Chapter Three of the Liberian Constitution deals exclusively with fundamental rights of all Liberian citizens. The Chapter encompasses rights to freedom of assembly, of conscience, freedom of speech and of the press and freedom of movement, amongst others.
These freedoms all have several conditions attached to them. For example, the freedom to assemble in Article 17 states that when people assemble, they must do so in an orderly and a peaceable manner. The freedom to move and reside in any part of Liberia sets aside the responsibility of those moving not to carry out any act that will threaten the wellbeing of others.
There are also conditions attached to freedom of speech and of the press which, while all Liberians have the right to exercise, they are responsible for the abuse thereof.
Although all these conditions are attached to the freedoms the Liberian Constitution gives us, it is unfortunate that many of us misunderstand freedom and at times abuse it without remembering that such abuse undermines the stability of the state.
This is exactly what supporters of Sheikh A. Kouyateh did at the Temple of Justice on September 5.
Our Judicial Reporter, Abednego Davis, reported in our September 6 edition that Kouyateh’s belligerent supporters blocked the convoy of the Chief Justice of Liberia and prevented him from entering his office. The Liberia National Police (LNP) had to come in and force them off the Temple of Justice premises.
According to Reporter Davis, Chief Justice Francis Korkpor’s convoy had to retreat to use the headquarters of the LNP to enter through the basement of the Temple.
The protesters were quoted as having said that the Monrovia City Court should not have dropped charges against General Services Agency Director General Mary Broh for what transpired between her and Kouyateh in August.
While those protesters have the right and freedom to assemble, we wonder what right they had to block the Chief Justice of Liberia from entering the courtyard. If dropping charges against the GSA Director were not to be, is it the Chief Justice against whom they should have vented their anger? What about citizens’ right guaranteed by the Constitution to seek redress in a higher court? Why did they not exercise that right?
Freedom does not mean having the will to do anything that one pleases, but to think and act carefully, realizing that one citizen’s rights end where another citizen’s rights begin.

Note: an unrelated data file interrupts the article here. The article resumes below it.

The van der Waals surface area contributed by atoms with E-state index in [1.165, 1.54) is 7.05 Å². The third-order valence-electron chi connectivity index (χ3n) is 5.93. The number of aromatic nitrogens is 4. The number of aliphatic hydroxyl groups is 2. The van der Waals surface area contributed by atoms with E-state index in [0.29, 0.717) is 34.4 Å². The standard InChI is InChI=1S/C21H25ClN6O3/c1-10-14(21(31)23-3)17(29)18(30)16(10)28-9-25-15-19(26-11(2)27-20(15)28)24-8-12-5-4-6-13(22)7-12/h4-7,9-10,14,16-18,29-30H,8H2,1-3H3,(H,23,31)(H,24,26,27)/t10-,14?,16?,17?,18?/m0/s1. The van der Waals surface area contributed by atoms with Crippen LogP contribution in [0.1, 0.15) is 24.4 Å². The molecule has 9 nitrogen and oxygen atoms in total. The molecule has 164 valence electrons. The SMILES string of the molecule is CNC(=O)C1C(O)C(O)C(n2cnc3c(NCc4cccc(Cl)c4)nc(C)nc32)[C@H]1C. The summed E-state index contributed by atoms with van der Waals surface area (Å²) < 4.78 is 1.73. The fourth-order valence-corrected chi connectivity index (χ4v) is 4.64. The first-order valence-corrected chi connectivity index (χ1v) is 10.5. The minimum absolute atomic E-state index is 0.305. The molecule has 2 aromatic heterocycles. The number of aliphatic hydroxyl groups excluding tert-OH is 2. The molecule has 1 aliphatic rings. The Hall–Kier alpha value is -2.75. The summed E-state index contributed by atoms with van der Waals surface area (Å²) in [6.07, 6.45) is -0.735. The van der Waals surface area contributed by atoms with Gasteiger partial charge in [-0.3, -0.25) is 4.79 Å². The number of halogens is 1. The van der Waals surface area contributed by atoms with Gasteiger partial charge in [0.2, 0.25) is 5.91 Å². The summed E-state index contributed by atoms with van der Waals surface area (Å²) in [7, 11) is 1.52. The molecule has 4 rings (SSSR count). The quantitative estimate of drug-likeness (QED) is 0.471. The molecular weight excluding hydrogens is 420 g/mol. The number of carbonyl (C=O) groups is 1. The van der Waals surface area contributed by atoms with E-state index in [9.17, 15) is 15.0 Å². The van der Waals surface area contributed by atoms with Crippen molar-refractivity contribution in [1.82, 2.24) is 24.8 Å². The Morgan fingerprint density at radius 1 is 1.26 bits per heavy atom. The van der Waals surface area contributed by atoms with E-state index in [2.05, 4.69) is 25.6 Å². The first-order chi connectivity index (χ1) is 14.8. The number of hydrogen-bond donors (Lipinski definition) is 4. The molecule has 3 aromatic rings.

Have these protesters forgotten that people fought for the freedoms we all enjoyed today? Or are we trying to say that they wasted their time, effort and even blood in vain? Classic examples of those who were jailed, suffered humiliation and flogging for the freedom Liberians are enjoying are the late Albert Porte and our sitting President, Ellen Johnson Sirleaf.
Albert Porte as a writer is on record for writing, without fear of imprisonment, against the mistakes of President William V.S. Tubman. Ellen Johnson Sirleaf challenged the administration of Presidents William R. Tolbert and Samuel Doe and spent time in prison where she was severely humiliated by AFL Soldiers.
There are many others who died for their rights and ours that we enjoy today.
We cite these instances to let Kouyateh’s supporters know how others sacrificed for the freedom they (Kouyateh’s supporters) are enjoying, even to the extent of engaging in hooliganism and disrespect for constituted authority.
In the days of William V.S. Tubman (1944-1971), there were “Public Relations Officers” assigned almost everywhere giving information to Tubman on anyone engaging in the slightest criticism of him. People were immediately whisked off to jail, with no questions asked.
Convicted former Liberian President Charles Taylor is on the record for saying, “If you mother never born you correctly, get in the streets.”
Could Kouyateh’s supporters, who blocked a sitting Chief Justice from entering his office ever have, dared to challenge any of Charles Taylor’s officials during his incumbency? We all know the lesson the Special Operation Division (SOD) officers would have taught you.
But today, people sit home and call on the radio to insult the President of the country. They get in the streets to protest violently and even stone officials’ vehicles.
We hope Kouyateh’s supporters will read and understand the Liberian Constitution and exercise responsibly the freedoms it guarantees us all. These people must stop acting with such incivility and lawlessness as they exhibited at the Temple of Justice last Monday.